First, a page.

“We are glad to have as patron saint of the school the illustrious northern prelate and sturdy Northumbrian, Wilfred, Bishop of York, and we pray that by the intercession of this holy servant of God, the work of the school may ever prosper for God's glory and the good of souls.”
   The ceremony of blessing the school began outside the building and was completed within the main assembly hall.
   The guests included Councillor P. L. Kearney (chairman of Litherland Urban Council), the Mayor of Bootle (Alderman Peter Mahon), the Mayor of Crosby (Alderman J. Morris), and Sir Henry Hancock (deputy chairman of Lancashire Education Committee). Mr H. J. Brazendale (divisional education officer) and prominent towns-people.
   The Very Rev. Dean Wilcock (parish priest of St Elizabeth's and chairman of the school's board of governors) who presided, said that this was the first Catholic special agreement school to be built in the area. Seventy-five per cent. of the cost was being borne by the county who had done all in their power to ease the financial burden which must be undertaken by the parishes concerned.
   A vote of thanks to the Archbishop was proposed by Councillor Kearney and seconded by Alderman Mahon.

For craftsman of the future
Young Obie newly appointed Head Milk Monitor eyeing up the talent

In St Wilfred's, equal emphasis is to be placed on preparing girls for careers as housewives, as on equipping boys to be craftsman of the future. The school is the first of its kind to be built in the area.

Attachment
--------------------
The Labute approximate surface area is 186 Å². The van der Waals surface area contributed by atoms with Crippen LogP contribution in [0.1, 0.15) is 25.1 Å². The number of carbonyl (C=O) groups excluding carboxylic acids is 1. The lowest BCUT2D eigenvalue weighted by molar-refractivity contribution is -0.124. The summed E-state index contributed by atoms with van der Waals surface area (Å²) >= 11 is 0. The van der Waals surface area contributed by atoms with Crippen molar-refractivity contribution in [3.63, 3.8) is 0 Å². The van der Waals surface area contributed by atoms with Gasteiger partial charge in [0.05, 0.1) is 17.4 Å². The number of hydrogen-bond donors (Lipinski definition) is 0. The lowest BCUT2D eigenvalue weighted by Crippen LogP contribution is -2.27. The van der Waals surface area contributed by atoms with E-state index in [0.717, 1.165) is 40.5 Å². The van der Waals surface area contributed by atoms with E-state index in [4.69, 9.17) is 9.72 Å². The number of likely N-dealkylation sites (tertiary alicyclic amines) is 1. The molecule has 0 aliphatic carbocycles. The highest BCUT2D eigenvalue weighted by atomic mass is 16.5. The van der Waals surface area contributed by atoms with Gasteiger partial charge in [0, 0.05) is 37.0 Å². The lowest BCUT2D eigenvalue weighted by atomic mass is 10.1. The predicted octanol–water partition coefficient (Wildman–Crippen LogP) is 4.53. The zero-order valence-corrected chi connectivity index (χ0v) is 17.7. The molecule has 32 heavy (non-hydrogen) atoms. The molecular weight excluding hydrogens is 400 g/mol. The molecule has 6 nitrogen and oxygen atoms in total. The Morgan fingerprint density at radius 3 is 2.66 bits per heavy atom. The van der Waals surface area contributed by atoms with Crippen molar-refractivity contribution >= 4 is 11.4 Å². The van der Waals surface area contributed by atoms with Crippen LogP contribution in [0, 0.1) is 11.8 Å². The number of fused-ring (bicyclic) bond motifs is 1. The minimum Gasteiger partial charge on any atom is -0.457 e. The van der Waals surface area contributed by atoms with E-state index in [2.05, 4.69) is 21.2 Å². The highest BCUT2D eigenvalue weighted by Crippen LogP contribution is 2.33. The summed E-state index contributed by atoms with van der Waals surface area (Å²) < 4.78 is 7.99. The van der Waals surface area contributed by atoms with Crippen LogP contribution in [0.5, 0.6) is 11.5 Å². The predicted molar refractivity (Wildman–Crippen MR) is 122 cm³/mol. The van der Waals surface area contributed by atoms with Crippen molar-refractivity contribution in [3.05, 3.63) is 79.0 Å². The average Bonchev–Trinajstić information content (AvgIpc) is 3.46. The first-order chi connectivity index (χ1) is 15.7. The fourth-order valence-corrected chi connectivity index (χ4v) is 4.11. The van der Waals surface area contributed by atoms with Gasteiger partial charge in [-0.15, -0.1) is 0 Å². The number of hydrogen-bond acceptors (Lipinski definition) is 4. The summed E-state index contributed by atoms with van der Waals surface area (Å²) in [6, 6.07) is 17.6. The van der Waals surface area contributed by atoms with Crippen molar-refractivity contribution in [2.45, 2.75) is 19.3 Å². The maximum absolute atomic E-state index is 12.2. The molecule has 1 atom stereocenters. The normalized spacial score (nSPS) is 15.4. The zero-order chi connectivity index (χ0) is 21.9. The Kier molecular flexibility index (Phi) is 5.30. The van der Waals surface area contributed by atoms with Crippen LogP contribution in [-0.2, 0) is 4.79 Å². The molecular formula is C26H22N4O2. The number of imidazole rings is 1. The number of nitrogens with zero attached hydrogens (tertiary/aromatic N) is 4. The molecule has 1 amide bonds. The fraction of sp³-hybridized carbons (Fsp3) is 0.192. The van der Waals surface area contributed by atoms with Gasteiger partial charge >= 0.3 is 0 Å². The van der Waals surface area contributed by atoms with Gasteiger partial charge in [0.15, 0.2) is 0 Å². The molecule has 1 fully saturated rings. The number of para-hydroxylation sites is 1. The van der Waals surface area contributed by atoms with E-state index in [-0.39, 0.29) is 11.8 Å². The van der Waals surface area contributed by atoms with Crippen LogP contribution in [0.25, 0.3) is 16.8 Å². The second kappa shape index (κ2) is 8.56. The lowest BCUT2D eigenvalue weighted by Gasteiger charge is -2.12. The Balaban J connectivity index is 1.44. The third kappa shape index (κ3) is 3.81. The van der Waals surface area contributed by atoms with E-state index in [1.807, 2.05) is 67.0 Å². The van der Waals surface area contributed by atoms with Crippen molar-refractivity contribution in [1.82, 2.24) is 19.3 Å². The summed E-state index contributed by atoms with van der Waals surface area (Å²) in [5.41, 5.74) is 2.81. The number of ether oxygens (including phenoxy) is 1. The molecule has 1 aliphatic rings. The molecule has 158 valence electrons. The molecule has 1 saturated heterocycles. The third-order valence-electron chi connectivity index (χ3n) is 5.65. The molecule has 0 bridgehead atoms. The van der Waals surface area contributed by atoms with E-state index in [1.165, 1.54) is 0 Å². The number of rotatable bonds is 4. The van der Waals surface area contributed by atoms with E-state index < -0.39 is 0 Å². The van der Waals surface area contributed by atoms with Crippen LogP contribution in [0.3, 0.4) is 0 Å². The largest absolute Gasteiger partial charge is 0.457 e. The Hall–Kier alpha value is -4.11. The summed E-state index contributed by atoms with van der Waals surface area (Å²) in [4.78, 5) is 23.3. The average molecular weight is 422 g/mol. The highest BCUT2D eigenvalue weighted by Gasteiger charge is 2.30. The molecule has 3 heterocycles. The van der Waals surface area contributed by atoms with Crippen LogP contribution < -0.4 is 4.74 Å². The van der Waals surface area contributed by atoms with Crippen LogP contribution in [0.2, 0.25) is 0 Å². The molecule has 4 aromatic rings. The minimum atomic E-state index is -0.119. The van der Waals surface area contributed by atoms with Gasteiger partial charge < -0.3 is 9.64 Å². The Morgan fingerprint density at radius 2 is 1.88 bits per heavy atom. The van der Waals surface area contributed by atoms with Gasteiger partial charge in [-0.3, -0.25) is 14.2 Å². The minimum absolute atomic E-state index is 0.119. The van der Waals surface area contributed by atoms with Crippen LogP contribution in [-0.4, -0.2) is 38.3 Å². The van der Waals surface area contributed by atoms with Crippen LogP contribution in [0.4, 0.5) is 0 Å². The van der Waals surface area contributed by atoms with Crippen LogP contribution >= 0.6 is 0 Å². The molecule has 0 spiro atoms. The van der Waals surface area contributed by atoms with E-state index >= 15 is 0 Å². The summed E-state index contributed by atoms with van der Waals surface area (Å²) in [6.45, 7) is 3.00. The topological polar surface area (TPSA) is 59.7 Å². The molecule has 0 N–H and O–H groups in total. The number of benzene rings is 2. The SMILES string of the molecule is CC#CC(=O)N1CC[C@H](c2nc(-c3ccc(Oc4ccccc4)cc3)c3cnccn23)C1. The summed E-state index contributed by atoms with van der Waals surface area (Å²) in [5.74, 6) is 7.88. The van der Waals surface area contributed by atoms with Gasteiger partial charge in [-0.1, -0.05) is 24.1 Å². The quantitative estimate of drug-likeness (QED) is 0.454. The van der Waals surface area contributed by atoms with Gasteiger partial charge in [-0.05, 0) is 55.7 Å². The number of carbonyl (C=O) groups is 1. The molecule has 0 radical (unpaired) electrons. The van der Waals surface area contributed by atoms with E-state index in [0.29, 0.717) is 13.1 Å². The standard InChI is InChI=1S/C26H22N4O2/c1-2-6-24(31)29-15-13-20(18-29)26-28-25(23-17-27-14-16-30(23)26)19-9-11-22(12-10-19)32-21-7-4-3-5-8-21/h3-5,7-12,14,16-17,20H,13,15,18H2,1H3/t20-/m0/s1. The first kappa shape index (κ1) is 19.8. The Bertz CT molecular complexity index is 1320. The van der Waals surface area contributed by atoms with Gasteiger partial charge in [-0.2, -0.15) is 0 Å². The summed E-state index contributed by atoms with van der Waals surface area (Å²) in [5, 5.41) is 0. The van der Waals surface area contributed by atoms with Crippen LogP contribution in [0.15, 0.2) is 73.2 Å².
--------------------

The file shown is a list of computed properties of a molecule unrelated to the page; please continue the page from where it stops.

The parishes of English Martyrs and St Elizabeth's Litherland, have had their own church schools for many years, but the passing of the 1944 Education Act made the provision of a secondary modern school a necessity. The two parishes combined to build St Wilfred's, and the completed project represents the crowning achievment of years of united endeavour. The architect was Mr Anthony Ellis.
   The present total of pupils is 560, and will eventually become 680. Estimated cost of the school is more than £200,000. Laying the foundations was a major task because the site for many years had been a corporation tip.
                                Playing space
The site lies between Hawthorne Road and Orrell Road, and the long mainly single-storey building gives the effect of spaciousness. The school occupies a floor space of over 750 square yards, and the palying space has an area of six acres. There are six classrooms for boys and six for girls. Each of the two departments has its own assembly hall.
   Outstanding features are the housecraft rooms for girls - designed to provide the environment of the modern typical home. There is a series of kitchenettes equipped with solid fuel, gas and electric cookers, ironing boards, dressers and

 up-to-date labour saving gadgets. Other features of the girl's side are a needlework room, art room, a library, and a qymnasium, complete with changing rooms and showers.  
   The boys department includes a woodwork room, a metalwork room, a crafts room, a science laboratory, an art room and a library. The libraries are designed for quiet study with separate tables and shaded lamps.
                               Emergency exits
All the classrooms have emergency exits., basket ball and other games. Adjoining each is a store providing space for books and accessories.
   The assembly halls have a total capacity of over 600. It is hoped that each hall will eventually be equipped with a stage. The centre portion of the school building is occupied by a large dining hall complete with kitchen and servery.
   Each of the school's departments has its own administrative quarters including a head's room, a clerical room, a visitor's and medical inspection room and a staff room.
   The school's interior furnishings and colour schemes combine to give a modern yet entirely satisfactory effect.    Externally, the building presents a solidly impressive aspect and the brick structure, stone lintels and sills are relieved of any monotony by the large windows.
   The playing spaces are arranged in the form of recesses within the shelter of the school walls so that the children, while at play, can still be under the supervision of teachers. There are gymnasium facilities for netball.

LIVERPOOL DAILY POST JULY 1954